There must be something in the water at the moment.

June 23, 2008

Everyone seems to have taken leave of their senses.
On the BBC site they pose the question: “Has swearing lost its power to outrage?”
Now I reckon the answer has to be a pretty resounding “Yes”. Which is probably a shame, but when I went to school it was the place I learnt to swear. I see swear words as a legitimate part of our vocabulary, words that have a use and can be very expressive. Now don’t get me wrong, I’m not making an argument for swearing being big and clever. Although it can be if you do it right.
Anyway, the article traces the history of swearing in UK broadcasting, from Bill Grundy and the Sex Pistols to John Lydon on I’m A Celebrity.
Read the article here.
It then asks several people for their views on the subject. And some of these views are absolutely priceless. The sort of thing that you think: “Does your brain even know your mouth is moving?”
One of them, Miranda Suit, of the broadcast standards campaign group Media March, is madder than a box of frogs. She’s so off the scale with her views that I can’t just ignore them. Here’s a quote from part of her reply:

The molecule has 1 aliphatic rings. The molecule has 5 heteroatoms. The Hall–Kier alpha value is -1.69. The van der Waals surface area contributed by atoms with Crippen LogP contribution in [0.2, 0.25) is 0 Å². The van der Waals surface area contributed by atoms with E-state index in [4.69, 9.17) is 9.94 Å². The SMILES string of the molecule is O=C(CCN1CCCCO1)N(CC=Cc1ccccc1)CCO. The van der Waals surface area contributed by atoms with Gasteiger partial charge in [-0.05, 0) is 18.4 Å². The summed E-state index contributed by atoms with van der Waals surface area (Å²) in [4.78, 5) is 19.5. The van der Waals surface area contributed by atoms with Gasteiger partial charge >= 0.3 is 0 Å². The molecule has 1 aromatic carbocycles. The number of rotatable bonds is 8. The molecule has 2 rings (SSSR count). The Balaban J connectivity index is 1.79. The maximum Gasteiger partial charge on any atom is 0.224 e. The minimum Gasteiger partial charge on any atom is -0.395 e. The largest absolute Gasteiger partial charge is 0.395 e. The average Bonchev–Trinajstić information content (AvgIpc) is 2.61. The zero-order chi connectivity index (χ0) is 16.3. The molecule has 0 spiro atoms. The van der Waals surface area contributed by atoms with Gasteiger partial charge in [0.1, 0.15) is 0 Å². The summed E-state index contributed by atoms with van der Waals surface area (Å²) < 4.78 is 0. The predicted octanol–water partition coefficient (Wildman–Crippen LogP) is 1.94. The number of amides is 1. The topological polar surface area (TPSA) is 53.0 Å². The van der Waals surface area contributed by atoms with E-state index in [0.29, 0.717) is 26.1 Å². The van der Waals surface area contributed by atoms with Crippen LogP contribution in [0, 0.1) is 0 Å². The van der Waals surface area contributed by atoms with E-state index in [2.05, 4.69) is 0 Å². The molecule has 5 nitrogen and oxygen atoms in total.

“What I’m talking about is maintaining standards, thinking about children, thinking about family life and that’s where I think we have fallen far short of what the Americans do. It’s much easier to bring up a child in America and not be constantly assailed by offensive, unpleasant, downright obscene material. In this country you can’t easily bring up a child in that way.”
She actually suggests (in all seriousness) that bringing up a child in American is better than in the UK as they are subjected to nasty images in the media.
As opposed to being exposed to, say, one of the highest gun ownerships in the world.
Yeah, I’d much rather my child be blown away than learn to swear. You muppet.
What a surprise to learn that there’s religion hidden behind this nonsense. You want to seriously have a look at what’s important to you if you think that swearing and moral decency are a greater threat to the youth of this country than guns, drugs, crime and bullets.
And then you’ve got the Bishop of Fulham getting his priorities all wrong too. He seems to think that swearing against the god he believes in is the worst crime imaginable. Again, here’s what he has to say:
“But what makes me angry is blasphemy. I think it is disgraceful. I would much rather they used the f-word. It shows a total disregard for God. It was considered deeply offensive until recently.”
Worry about what’s really important. Like the victims of abuse at the hands of the church over the centuries. Or people living in fear and oppression.
Nice to see that moderates like Roger Mellie are still keeping good company.

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